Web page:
his practice. He read and noted with care all genuine, useful 
discoveries, and it was wonderful, considering his numerous calls, 
some of which he even neglected, how well and exactly he knew 
what each modern had added to the science and practice of physic 
and surgery, and how readily he applied the acquisitions of each to 
his own business.
His surgical operations were numerous, and very generally 
successful. In lithotomy he had an early and extensive practice. 
Many cases of this kind, the efforts to cure which seemed desperate, 
he undertook and performed, and the patients survived to bless and 
venerate his name after he was gone. As a surgeon, Dr. White had 
no superior in this State, and few if any equals. He performed for 
the first time a number of most remarkable operations which have 
proved of great service to the medical world. He was deemed a 
neat as well as scientific operator, and excelled in judgment of the 
time and necessity for every painful operation.
In 1817 he was chosen president of the medical college of 
Fairfield, and professor of surgery in the College of Physicians and 
Surgeons of the western district of New York, located at that place. 
During that and several successive years he lectured on surgery in 
that institution. His lectures attracted a respectable number of 
students thither, and in conjunction with learned and skillful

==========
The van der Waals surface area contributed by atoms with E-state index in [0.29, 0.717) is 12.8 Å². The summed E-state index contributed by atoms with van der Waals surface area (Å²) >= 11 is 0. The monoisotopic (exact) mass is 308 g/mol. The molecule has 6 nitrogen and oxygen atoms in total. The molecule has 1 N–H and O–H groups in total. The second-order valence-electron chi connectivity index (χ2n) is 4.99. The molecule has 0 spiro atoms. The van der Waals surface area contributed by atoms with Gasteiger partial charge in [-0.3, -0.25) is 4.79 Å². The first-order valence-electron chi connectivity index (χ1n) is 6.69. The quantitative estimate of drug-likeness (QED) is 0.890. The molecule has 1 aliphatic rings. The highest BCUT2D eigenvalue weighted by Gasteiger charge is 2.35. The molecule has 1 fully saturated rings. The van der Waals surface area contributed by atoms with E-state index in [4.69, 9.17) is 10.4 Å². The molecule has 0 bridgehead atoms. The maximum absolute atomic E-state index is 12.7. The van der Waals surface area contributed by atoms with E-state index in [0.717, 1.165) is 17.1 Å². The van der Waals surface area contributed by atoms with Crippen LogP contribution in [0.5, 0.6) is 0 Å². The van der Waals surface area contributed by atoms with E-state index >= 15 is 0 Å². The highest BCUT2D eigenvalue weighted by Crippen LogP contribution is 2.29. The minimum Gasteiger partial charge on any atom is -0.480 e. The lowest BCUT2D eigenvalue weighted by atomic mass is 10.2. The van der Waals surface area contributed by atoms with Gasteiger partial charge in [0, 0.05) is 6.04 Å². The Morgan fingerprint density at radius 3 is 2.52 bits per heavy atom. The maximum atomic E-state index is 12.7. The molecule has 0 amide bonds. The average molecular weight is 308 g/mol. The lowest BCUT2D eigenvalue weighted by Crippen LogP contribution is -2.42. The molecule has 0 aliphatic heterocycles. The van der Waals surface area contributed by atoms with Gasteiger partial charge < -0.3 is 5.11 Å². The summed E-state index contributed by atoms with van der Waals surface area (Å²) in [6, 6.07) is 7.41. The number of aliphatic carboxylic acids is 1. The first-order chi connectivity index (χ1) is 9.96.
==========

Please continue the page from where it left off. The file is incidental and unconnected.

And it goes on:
coadjutors, among whom were Drs. Beck and McNaughton of Albany, he 
rendered the institution popular and useful. He wrote well, and was 
a clear and forcible speaker. He obtained the highest honors of the 
profession, and for a period was president of the State medical 
society; and was also first president of the Otsego County medical 
society, organized in 1806.
While he loved his profession with the ardor which those destined 
to adorn either of the learned professions must feel and cherish, he 
was also a patriot, and was alive to the prosperity and welfare of 
the republic that had risen into existence before him. In 1796 he 
was chosen senator for the western district of New York. In 1798 
he was elected a member of the council of appointment, when that 
patriot, John Jay, was governor; and in 1800, during his administration, 
was appointed first judge of the court of common pleas for Otsego 
County, of which court he had previously been a side or assistant 
judge. This station he continued to creditably and usefully fill for 
more than twenty years, and till the amendments of the State 
constitution took effect, in 1822. Through the long period of 
political change and party excitement he discharged his duties as 
judge with scrupulous integrity and fearless impartiality. He was a 
Federalist of the Washington school, and gloried in the name when 
its pure practices had ceased to be fashionable. 
His industry and economy, which he practiced to the hour of 
his death, and his extensive professional business soon placed him 
in affluent circumstances, and in 1793 he purchased a large and 
beautiful farm, which remained his residence the remainder of his 
life, and is now occupied by a daughter, widow of Jacob LIVINGSTON, 
Esq., and a granddaughter, Mrs. COX , widow of the late Abram Cox. 
Dr. White died June 2, 1832, in the seventieth years of his age, 
leaving two sons, Delos and Menzo, also celebrated physicians.

Excerpt from History of Otsego Co., NY, opposite page 124


Return to Biography Index